• California Governor Jerry Brown signed a bill into law on September 18, 2018 which will allow Californians to sell food they make themselves, a practice that was previously outlawed due to health concerns. Assembly Bill 626, also known as the Homemade Food Operations Act, amends California’s Health and Safety Code to establish strict guidelines for “microenterprise home kitchen operations” (MHKs) and goes into effect on January 1, 2019.
  • The legislation limits MHKs to $50,000 in sales a year, and 60 individual meals a week. The food must be prepared, cooked, and served on the same day and picked up by the customer or delivered within a safe time period. Indirect sales are prohibited – customers must either pick up the food from the cook, or the cook must deliver it directly to the customers. However, MHKs are exempt from certain food service facility requirements that are required of commercial kitchens, such as three-compartment sinks.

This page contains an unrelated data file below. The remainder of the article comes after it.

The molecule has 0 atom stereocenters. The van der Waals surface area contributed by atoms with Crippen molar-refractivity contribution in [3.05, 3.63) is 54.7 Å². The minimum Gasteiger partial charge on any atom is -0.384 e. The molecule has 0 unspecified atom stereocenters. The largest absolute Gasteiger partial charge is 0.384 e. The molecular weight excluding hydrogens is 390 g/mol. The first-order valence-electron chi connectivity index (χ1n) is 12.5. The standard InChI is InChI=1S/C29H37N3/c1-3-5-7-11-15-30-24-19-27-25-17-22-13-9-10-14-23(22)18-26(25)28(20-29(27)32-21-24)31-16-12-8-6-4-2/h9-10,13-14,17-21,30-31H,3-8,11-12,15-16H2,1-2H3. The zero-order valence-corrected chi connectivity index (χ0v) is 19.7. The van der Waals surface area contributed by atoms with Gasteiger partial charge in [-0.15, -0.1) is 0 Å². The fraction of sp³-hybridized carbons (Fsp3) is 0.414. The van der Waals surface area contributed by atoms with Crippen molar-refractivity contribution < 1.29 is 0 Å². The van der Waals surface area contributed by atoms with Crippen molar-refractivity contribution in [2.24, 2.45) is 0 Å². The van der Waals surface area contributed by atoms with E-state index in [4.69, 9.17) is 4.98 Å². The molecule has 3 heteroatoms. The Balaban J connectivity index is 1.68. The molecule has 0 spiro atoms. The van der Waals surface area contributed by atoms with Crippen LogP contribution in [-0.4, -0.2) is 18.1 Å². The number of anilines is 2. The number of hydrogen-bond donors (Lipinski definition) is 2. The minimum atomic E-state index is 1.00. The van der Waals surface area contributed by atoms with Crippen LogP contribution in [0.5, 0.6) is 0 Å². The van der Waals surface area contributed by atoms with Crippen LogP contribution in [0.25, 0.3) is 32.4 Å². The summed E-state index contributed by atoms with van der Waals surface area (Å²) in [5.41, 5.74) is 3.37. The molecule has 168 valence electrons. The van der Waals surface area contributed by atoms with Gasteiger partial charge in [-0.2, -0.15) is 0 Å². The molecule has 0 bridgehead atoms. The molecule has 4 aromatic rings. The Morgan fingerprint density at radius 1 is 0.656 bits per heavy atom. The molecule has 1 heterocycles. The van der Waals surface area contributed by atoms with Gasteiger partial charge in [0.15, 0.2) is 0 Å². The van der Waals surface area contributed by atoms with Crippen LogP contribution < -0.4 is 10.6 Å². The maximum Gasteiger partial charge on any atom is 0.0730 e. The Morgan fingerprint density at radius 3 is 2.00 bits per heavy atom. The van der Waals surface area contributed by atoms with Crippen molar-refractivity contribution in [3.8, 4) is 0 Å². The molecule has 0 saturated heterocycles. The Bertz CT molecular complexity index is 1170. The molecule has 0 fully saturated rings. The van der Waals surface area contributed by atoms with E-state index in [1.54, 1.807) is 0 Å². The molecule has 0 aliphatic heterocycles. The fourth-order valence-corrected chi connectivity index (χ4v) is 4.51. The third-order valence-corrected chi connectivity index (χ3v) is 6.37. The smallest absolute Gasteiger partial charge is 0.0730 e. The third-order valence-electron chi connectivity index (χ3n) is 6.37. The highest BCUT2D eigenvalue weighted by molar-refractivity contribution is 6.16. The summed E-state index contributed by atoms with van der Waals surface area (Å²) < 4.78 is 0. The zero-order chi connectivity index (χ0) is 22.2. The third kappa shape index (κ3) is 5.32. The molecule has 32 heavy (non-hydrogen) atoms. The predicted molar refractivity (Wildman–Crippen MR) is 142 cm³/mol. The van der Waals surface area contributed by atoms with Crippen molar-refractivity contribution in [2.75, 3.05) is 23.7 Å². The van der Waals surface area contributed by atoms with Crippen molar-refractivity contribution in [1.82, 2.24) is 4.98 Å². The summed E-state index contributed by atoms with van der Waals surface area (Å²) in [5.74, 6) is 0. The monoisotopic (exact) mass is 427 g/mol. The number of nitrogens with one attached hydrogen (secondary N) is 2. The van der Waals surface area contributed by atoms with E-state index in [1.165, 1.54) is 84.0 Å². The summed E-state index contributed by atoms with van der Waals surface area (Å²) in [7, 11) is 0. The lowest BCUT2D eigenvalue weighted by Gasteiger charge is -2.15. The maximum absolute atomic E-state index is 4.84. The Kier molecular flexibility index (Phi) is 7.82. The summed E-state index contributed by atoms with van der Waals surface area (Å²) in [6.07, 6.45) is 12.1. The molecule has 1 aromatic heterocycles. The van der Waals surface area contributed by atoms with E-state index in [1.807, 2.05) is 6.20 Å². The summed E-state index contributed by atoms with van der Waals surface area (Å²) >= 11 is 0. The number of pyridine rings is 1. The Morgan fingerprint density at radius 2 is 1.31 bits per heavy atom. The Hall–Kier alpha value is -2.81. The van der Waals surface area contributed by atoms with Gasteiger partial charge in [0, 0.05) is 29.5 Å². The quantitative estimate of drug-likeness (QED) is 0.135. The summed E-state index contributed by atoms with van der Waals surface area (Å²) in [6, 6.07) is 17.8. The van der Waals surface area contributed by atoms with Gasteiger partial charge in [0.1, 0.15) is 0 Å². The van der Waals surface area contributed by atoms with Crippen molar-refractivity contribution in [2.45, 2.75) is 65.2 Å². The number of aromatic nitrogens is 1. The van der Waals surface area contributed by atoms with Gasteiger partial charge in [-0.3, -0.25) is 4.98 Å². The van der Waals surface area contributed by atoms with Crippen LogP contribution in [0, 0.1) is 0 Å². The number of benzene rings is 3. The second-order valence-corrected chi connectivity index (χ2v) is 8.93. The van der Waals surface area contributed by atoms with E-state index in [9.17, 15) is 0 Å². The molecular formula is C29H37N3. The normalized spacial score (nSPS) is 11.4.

• Assembly Bill 626 aims to quell any concerns about food safety by requiring MHK operators to be permitted and subject to state health inspections. The bill also allows city and county health departments to opt in to the new law, if they wish. MHK operators will be required to obtain food manager training and certification. MHK operators will bear the costs of permitting and annual inspections, which add up to about $300 per year. The total cost to launch a MHK is estimated to be $800 a year, including liability insurance, although such insurance is not required.
  • Prior to the passage of Assembly Bill 626, California restricted the ways by which individuals could sell food: (1) through commercial food facilities, or (2) through the Cottage Food Act, which allows the sale of mostly non-perishable foods, such as baked goods without cream or meat fillings, candy, chips, and jams.